12-12-2008 01:39 PM
Cruisingdad Welcome aboard.

We lived aboard with kiddo, wife, and 2 dogs. Moving back to S Fl soon to do it again. I will write more for you as you hav esome specific questions.

In the meantime, I will move this thread to Buying a boat (Will wait a bit to make sure you know where it is going). That way you will get a better reply to your post.

Again, welcome aboard. You can also check out hersailnet forum for more of the female advice.

- CD
12-12-2008 12:51 PM
jmw
Thanks for the advice

I will check it out- Thanks

Quote:
Originally Posted by badsanta View Post
If you have the time and would like lots of time on different boats. Check out SOS "singles on sail boats". They are very active around annapolis and the metro area. They offer some good training and have day and overnight sails weekday and weekend at almost no cost. Sign up for the spring training day and start sailing. I would also suggest classes. Annapolis school of seamanship offers some good sysytems classes. You may want to do some navigation classes also. Winter time is here and this is the time for indoor classes. There are many in the area that would welcome you aboard as it gets warmer. there is alot of info here.
12-12-2008 12:49 PM
jmw Thanks for you good advice! I am always happy to bring a bottle of wine or two to hear about cruising experiences! I will have to find a photo of my 19 footer. Right now it's on a trailer in the yard. I have a slip in the Middle River area. I've sailed with others to Rock Hall, Fairlee Creek, Tolchester, Chestertown, and Tangier Island. On charters (as crew), I've sailed the BVIs, Italy (Palermo to the Aeolians), and the Florida Keys and while on the Keys trip, did a passage offshore back to Miami. I have some pics from some of those trips.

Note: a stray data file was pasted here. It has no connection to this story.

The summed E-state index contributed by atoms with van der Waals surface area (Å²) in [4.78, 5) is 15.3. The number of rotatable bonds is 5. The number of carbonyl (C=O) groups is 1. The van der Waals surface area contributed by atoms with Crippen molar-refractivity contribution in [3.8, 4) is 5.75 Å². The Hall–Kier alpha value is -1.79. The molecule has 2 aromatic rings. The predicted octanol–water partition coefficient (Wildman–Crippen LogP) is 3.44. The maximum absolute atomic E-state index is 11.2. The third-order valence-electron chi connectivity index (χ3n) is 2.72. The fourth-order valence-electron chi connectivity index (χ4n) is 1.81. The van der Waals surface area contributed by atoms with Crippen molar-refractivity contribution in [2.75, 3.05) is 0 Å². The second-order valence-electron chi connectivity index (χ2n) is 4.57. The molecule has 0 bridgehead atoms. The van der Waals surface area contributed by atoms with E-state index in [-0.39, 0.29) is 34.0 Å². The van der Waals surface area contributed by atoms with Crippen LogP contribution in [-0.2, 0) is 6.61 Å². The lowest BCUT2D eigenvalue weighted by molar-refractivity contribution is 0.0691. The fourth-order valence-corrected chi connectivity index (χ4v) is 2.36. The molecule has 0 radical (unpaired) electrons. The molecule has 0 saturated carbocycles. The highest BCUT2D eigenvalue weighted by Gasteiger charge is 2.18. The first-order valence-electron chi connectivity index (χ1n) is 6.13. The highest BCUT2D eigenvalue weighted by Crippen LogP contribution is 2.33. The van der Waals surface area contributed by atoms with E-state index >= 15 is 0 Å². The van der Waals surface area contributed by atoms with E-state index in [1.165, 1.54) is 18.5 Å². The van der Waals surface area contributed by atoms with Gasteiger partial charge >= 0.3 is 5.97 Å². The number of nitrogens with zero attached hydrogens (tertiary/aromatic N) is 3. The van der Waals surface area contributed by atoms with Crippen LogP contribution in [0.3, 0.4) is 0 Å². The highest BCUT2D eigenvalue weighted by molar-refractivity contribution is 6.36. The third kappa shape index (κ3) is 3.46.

12-12-2008 12:23 PM
badsanta If you have the time and would like lots of time on different boats. Check out SOS "singles on sail boats". They are very active around annapolis and the metro area. They offer some good training and have day and overnight sails weekday and weekend at almost no cost. Sign up for the spring training day and start sailing. I would also suggest classes. Annapolis school of seamanship offers some good sysytems classes. You may want to do some navigation classes also. Winter time is here and this is the time for indoor classes. There are many in the area that would welcome you aboard as it gets warmer. there is alot of info here.
12-12-2008 12:15 PM
Bene505 jmw,

Welcome. You came to the right place to ask questions, as I have been doing for months now. I owned a Victory 21 and sailed out of Annapolis for many years. After many years away from sailing, I bought a boat that could fit the whole family. We sail it around Long Island, CT, RI and am planning a trip to Nantucket this summer.

Try the search at the top of the screen to see if anything's been covered before. I think there's lots of threads on "which boat". Much of the decision has to do with the details of what you are looking for.

Also, there are many members in your area, and I'm sure that if you offer to bring a bottle of wine or two, they'd tell you first-hand about their cruising adventures and what they've learned.

Please post pictures of your current boat and places you've been.

Regards